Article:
The Federal Reserve took us into uncharted territory yesterday, cutting the federal funds rate target to a range of zero to 0.25 percent. Interestingly enough, as historical as it was, it didn't really matter whether the FOMC lowered the rate by 50 or 100 basis points since the effective funds rate had already been hovering just above zero for several weeks, making this part of yesterday's announcement mostly a formality. The more important stuff was the actual verbiage inside the Fed's announcement, which basically said some unconventional tools will be employed to deal with the deteriorating economic situation going forward.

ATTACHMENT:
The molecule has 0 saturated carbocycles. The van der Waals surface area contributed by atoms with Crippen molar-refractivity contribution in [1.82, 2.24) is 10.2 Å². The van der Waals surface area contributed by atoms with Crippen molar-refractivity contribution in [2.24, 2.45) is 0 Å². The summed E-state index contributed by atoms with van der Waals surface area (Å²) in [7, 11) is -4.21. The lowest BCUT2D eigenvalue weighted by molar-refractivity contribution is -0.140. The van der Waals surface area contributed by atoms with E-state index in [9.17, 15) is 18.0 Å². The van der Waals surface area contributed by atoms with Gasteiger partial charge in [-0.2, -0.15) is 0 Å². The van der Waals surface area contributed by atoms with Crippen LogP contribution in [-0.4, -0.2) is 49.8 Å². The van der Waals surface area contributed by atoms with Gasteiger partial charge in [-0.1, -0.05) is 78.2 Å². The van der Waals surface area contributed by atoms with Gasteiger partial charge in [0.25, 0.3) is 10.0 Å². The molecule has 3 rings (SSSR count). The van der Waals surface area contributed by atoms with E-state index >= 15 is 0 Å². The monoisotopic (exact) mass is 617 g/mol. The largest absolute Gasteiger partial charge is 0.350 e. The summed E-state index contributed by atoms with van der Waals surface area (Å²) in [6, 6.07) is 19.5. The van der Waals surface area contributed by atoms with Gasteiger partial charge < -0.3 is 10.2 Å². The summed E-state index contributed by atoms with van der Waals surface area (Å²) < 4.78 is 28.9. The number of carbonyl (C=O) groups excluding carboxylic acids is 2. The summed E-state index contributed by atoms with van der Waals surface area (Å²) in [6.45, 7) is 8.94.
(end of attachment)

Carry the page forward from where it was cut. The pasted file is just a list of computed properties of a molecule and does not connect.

Some are calling it Japanese-style quantitative easing, which is not necessarily a flattering reference. Japan endured about a decade of no growth despite numerous attempts to jumpstart the economy through a zero interest rate policy and rapid expansion of the money supply. By contrast, Bernanke and Co. is following a different track than the Japanese, by targeting the asset side of the balance sheet-purchasing mortgage backed securities, agency debt, backing commercial paper and incorporating various loan auction facilities. In addition, the Fed indicated it might pursue the option of buying longer-term Treasurys. By targeting and possibly expanding these line items on the balance sheet, which has already ballooned to more than $2.2 trillion, the Federal Reserve hopes to flatten out the long end of the yield curve. The Fed assumes such efforts ultimately will bid down long-term rates (read mortgages) and rein in yield spreads on corporate debt, with the side effect that financial institutions' willingness to lend would pick back up. It will take some time to determine whether these actions will work, but the Fed appears ready to play those cards and go "all in".